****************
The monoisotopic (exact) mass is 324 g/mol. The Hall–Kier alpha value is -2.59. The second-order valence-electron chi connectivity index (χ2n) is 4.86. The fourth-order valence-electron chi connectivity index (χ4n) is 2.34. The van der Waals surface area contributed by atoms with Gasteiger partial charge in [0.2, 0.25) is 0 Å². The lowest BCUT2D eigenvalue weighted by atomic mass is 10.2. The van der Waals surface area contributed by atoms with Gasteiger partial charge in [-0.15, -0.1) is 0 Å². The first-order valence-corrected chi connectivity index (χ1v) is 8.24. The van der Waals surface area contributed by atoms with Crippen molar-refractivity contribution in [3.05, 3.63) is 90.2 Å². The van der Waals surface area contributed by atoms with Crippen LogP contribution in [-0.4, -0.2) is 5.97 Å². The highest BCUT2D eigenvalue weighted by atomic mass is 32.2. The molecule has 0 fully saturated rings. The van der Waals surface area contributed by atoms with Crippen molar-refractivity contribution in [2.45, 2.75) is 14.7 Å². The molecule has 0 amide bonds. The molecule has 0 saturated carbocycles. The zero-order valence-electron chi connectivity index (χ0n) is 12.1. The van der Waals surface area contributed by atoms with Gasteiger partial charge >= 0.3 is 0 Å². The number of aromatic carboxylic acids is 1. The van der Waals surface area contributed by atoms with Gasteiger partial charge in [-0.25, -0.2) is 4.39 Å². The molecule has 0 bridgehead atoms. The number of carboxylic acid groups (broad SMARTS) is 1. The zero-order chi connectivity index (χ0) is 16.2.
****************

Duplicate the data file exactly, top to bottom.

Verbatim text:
The monoisotopic (exact) mass is 324 g/mol. The Hall–Kier alpha value is -2.59. The second-order valence-electron chi connectivity index (χ2n) is 4.86. The fourth-order valence-electron chi connectivity index (χ4n) is 2.34. The van der Waals surface area contributed by atoms with Gasteiger partial charge in [0.2, 0.25) is 0 Å². The lowest BCUT2D eigenvalue weighted by atomic mass is 10.2. The van der Waals surface area contributed by atoms with Gasteiger partial charge in [-0.15, -0.1) is 0 Å². The first-order valence-corrected chi connectivity index (χ1v) is 8.24. The van der Waals surface area contributed by atoms with Crippen molar-refractivity contribution in [3.05, 3.63) is 90.2 Å². The van der Waals surface area contributed by atoms with Crippen LogP contribution in [-0.4, -0.2) is 5.97 Å². The highest BCUT2D eigenvalue weighted by atomic mass is 32.2. The molecule has 0 fully saturated rings. The van der Waals surface area contributed by atoms with Crippen molar-refractivity contribution in [2.45, 2.75) is 14.7 Å². The molecule has 0 amide bonds. The molecule has 0 saturated carbocycles. The zero-order valence-electron chi connectivity index (χ0n) is 12.1. The van der Waals surface area contributed by atoms with Gasteiger partial charge >= 0.3 is 0 Å². The number of aromatic carboxylic acids is 1. The van der Waals surface area contributed by atoms with Gasteiger partial charge in [-0.25, -0.2) is 4.39 Å². The molecule has 0 bridgehead atoms. The number of carboxylic acid groups (broad SMARTS) is 1. The zero-order chi connectivity index (χ0) is 16.2.